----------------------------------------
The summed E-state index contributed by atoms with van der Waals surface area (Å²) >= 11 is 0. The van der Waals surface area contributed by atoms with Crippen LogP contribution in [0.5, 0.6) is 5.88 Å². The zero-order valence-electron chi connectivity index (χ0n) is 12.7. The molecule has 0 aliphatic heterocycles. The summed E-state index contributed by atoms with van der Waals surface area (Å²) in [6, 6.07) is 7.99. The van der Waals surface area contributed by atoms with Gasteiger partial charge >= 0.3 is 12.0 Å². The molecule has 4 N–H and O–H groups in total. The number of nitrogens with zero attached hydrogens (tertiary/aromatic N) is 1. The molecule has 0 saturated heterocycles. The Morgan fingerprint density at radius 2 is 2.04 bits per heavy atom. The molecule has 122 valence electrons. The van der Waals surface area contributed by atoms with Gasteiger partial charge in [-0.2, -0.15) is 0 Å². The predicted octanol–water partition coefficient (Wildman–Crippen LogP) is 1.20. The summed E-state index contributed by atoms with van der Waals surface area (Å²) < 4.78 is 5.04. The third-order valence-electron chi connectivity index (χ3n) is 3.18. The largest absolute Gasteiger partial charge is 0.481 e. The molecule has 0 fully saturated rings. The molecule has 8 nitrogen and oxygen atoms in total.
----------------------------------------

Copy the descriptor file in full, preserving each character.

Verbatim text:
The summed E-state index contributed by atoms with van der Waals surface area (Å²) >= 11 is 0. The van der Waals surface area contributed by atoms with Crippen LogP contribution in [0.5, 0.6) is 5.88 Å². The zero-order valence-electron chi connectivity index (χ0n) is 12.7. The molecule has 0 aliphatic heterocycles. The summed E-state index contributed by atoms with van der Waals surface area (Å²) in [6, 6.07) is 7.99. The van der Waals surface area contributed by atoms with Gasteiger partial charge >= 0.3 is 12.0 Å². The molecule has 4 N–H and O–H groups in total. The number of nitrogens with zero attached hydrogens (tertiary/aromatic N) is 1. The molecule has 0 saturated heterocycles. The Morgan fingerprint density at radius 2 is 2.04 bits per heavy atom. The molecule has 122 valence electrons. The van der Waals surface area contributed by atoms with Gasteiger partial charge in [-0.2, -0.15) is 0 Å². The predicted octanol–water partition coefficient (Wildman–Crippen LogP) is 1.20. The summed E-state index contributed by atoms with van der Waals surface area (Å²) < 4.78 is 5.04. The third-order valence-electron chi connectivity index (χ3n) is 3.18. The largest absolute Gasteiger partial charge is 0.481 e. The molecule has 0 fully saturated rings. The molecule has 8 nitrogen and oxygen atoms in total.